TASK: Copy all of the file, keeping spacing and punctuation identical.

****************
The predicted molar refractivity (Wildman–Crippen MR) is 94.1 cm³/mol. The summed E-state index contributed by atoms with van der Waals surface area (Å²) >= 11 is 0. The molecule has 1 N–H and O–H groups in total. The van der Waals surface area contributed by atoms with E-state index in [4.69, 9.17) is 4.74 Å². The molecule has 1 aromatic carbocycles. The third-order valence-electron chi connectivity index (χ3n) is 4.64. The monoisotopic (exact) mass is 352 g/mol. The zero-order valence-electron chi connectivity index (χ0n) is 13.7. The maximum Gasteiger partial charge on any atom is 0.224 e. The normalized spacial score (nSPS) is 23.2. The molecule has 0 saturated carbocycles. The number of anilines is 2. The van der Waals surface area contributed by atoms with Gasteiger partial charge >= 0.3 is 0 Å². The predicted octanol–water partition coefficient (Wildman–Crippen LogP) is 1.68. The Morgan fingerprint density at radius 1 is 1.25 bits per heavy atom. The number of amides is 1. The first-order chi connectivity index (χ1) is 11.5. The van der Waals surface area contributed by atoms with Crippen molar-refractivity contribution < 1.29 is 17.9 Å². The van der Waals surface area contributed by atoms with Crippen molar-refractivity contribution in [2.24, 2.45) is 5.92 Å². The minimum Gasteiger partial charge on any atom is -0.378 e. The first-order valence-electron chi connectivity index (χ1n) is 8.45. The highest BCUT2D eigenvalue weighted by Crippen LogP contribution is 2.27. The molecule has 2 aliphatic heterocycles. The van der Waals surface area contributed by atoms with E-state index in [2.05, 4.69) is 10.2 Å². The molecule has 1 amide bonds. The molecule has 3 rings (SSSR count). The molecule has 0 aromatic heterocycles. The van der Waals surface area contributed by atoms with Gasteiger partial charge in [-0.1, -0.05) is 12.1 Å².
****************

The predicted molar refractivity (Wildman–Crippen MR) is 94.1 cm³/mol. The summed E-state index contributed by atoms with van der Waals surface area (Å²) >= 11 is 0. The molecule has 1 N–H and O–H groups in total. The van der Waals surface area contributed by atoms with E-state index in [4.69, 9.17) is 4.74 Å². The molecule has 1 aromatic carbocycles. The third-order valence-electron chi connectivity index (χ3n) is 4.64. The monoisotopic (exact) mass is 352 g/mol. The zero-order valence-electron chi connectivity index (χ0n) is 13.7. The maximum Gasteiger partial charge on any atom is 0.224 e. The normalized spacial score (nSPS) is 23.2. The molecule has 0 saturated carbocycles. The number of anilines is 2. The van der Waals surface area contributed by atoms with Gasteiger partial charge >= 0.3 is 0 Å². The predicted octanol–water partition coefficient (Wildman–Crippen LogP) is 1.68. The Morgan fingerprint density at radius 1 is 1.25 bits per heavy atom. The number of amides is 1. The first-order chi connectivity index (χ1) is 11.5. The van der Waals surface area contributed by atoms with Crippen molar-refractivity contribution < 1.29 is 17.9 Å². The van der Waals surface area contributed by atoms with Crippen molar-refractivity contribution in [2.24, 2.45) is 5.92 Å². The minimum Gasteiger partial charge on any atom is -0.378 e. The first-order valence-electron chi connectivity index (χ1n) is 8.45. The highest BCUT2D eigenvalue weighted by Crippen LogP contribution is 2.27. The molecule has 2 aliphatic heterocycles. The van der Waals surface area contributed by atoms with E-state index in [2.05, 4.69) is 10.2 Å². The molecule has 1 amide bonds. The molecule has 3 rings (SSSR count). The molecule has 0 aromatic heterocycles. The van der Waals surface area contributed by atoms with Gasteiger partial charge in [-0.1, -0.05) is 12.1 Å².